Authentic Rhassoul clay has a grayish pink color to it.

On the clay discussions, I was seeing that people were recommending Rhassoul clay rather than Bentonite clay for hair so I found it at my local health food store.  It said Moroccan red clay (which is what Rhassoul clay is sometimes called) but it turns out it was Ilite clay. Urrrg.  But I had it, so I figured I may as well give it a try.  My hair LOVED the Red Clay.  To date, that is what has worked the best for my hair.  Great at absorbing extra oil as well as exfoliating my scalp.  Of course, it looks like I’ve been sacrificing animals in the bathtub, so it’s a trade-off.  In related news, I found the actual Rhassoul clay on sale at Mountain Rose Herbs, which is like THE go-to place for herbs, clays and things to keep them in.  So once I had the real deal, I tried it and liked it as well.  It didn’t smell as good, but it didn’t look like I was massacring anything either.  I used the Ilite and Rhassoul clays for the longest amount of time.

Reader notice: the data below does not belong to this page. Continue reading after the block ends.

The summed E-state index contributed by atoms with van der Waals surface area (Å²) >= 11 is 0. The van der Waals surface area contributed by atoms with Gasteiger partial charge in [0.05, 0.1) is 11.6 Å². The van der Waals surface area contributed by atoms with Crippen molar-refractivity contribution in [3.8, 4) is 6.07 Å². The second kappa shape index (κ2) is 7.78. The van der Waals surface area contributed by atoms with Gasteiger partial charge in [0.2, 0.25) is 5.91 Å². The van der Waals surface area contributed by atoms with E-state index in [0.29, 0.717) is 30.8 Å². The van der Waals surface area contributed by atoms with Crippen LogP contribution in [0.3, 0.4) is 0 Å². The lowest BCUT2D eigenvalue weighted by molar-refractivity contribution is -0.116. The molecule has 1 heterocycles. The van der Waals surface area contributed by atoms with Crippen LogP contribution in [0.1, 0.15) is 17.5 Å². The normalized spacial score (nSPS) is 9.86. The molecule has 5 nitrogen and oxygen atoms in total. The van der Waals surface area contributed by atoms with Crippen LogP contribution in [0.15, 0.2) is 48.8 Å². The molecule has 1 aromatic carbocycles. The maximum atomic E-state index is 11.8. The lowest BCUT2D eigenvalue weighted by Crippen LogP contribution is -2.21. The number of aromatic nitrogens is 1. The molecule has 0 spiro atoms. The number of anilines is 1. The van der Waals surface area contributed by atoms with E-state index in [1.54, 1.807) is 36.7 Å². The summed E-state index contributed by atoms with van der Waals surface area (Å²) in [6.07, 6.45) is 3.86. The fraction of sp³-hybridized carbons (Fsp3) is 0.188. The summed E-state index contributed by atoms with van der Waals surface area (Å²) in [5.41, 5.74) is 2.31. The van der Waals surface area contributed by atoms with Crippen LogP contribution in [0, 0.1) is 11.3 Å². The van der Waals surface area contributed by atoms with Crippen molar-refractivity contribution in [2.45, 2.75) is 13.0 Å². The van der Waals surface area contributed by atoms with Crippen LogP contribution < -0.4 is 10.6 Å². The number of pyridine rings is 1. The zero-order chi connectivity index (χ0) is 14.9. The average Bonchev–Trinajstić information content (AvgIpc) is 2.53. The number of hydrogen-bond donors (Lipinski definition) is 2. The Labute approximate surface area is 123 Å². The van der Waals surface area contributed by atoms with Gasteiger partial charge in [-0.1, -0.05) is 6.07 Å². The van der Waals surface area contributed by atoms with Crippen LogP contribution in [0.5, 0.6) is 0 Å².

After a while, though, lazy old me thought, there has to be a better way than standing here, mixing clay and water while trying not to make a mess and heyyy I really need to wash the bathtub now…So, back to reading I go. It was then that I discovered companies were making (in some cases had been making since long before I was born) shampoo bars.  Yes, bars. Like a bar of soap, but it’s really shampoo.  Hmm.

So, I’m going to wrap this up here, as I thought this would be part 2 of 2, not part 2 of 3 but I seem to have developed diarrhea of the fingers (enjoy that thought in your head) so I’ll leave this here and part 3 will tell about the joys and sorrows of shampoo bars.

Until the next time, when I have the time to cough this all up. *Ahem.